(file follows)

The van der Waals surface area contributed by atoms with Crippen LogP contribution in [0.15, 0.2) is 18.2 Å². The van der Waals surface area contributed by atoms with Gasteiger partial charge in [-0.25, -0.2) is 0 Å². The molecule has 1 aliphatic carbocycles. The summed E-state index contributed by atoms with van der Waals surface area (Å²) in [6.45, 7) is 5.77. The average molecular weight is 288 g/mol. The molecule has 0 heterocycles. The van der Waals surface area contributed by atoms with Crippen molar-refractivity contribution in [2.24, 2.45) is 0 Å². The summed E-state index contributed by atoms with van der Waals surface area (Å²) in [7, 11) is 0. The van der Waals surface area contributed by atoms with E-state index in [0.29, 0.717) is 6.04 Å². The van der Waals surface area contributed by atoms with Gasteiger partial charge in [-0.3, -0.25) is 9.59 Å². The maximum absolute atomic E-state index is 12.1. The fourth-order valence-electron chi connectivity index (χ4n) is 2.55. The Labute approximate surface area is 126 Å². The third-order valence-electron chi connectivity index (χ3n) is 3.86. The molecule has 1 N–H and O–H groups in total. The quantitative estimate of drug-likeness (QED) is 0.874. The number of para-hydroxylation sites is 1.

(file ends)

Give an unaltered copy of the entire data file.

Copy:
The van der Waals surface area contributed by atoms with Crippen LogP contribution in [0.15, 0.2) is 18.2 Å². The van der Waals surface area contributed by atoms with Gasteiger partial charge in [-0.25, -0.2) is 0 Å². The molecule has 1 aliphatic carbocycles. The summed E-state index contributed by atoms with van der Waals surface area (Å²) in [6.45, 7) is 5.77. The average molecular weight is 288 g/mol. The molecule has 0 heterocycles. The van der Waals surface area contributed by atoms with Crippen molar-refractivity contribution in [2.24, 2.45) is 0 Å². The summed E-state index contributed by atoms with van der Waals surface area (Å²) in [7, 11) is 0. The van der Waals surface area contributed by atoms with E-state index in [0.29, 0.717) is 6.04 Å². The van der Waals surface area contributed by atoms with Gasteiger partial charge in [-0.3, -0.25) is 9.59 Å². The maximum absolute atomic E-state index is 12.1. The fourth-order valence-electron chi connectivity index (χ4n) is 2.55. The Labute approximate surface area is 126 Å². The third-order valence-electron chi connectivity index (χ3n) is 3.86. The molecule has 1 N–H and O–H groups in total. The quantitative estimate of drug-likeness (QED) is 0.874. The number of para-hydroxylation sites is 1.